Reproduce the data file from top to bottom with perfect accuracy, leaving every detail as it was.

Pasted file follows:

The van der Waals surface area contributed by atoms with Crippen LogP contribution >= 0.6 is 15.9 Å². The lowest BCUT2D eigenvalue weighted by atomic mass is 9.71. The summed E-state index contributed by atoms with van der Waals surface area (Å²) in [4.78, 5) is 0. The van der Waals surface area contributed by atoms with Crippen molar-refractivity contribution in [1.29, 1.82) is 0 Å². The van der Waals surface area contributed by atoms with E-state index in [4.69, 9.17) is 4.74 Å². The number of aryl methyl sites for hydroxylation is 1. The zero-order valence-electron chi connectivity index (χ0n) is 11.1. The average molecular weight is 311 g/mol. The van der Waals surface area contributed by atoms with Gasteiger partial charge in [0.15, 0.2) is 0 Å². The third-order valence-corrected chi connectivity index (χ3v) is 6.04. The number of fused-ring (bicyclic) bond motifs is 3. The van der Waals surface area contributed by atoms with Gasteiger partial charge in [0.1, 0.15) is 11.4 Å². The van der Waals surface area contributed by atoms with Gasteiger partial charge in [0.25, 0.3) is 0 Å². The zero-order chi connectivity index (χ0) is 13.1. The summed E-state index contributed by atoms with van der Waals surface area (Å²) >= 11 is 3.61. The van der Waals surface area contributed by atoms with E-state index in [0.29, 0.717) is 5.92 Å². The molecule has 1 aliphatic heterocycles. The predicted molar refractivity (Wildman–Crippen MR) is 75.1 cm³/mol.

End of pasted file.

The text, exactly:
The van der Waals surface area contributed by atoms with Crippen LogP contribution >= 0.6 is 15.9 Å². The lowest BCUT2D eigenvalue weighted by atomic mass is 9.71. The summed E-state index contributed by atoms with van der Waals surface area (Å²) in [4.78, 5) is 0. The van der Waals surface area contributed by atoms with Crippen molar-refractivity contribution in [1.29, 1.82) is 0 Å². The van der Waals surface area contributed by atoms with E-state index in [4.69, 9.17) is 4.74 Å². The number of aryl methyl sites for hydroxylation is 1. The zero-order valence-electron chi connectivity index (χ0n) is 11.1. The average molecular weight is 311 g/mol. The van der Waals surface area contributed by atoms with Gasteiger partial charge in [0.15, 0.2) is 0 Å². The third-order valence-corrected chi connectivity index (χ3v) is 6.04. The number of fused-ring (bicyclic) bond motifs is 3. The van der Waals surface area contributed by atoms with Gasteiger partial charge in [0.1, 0.15) is 11.4 Å². The van der Waals surface area contributed by atoms with Gasteiger partial charge in [0.25, 0.3) is 0 Å². The zero-order chi connectivity index (χ0) is 13.1. The summed E-state index contributed by atoms with van der Waals surface area (Å²) >= 11 is 3.61. The van der Waals surface area contributed by atoms with E-state index in [0.29, 0.717) is 5.92 Å². The molecule has 1 aliphatic heterocycles. The predicted molar refractivity (Wildman–Crippen MR) is 75.1 cm³/mol.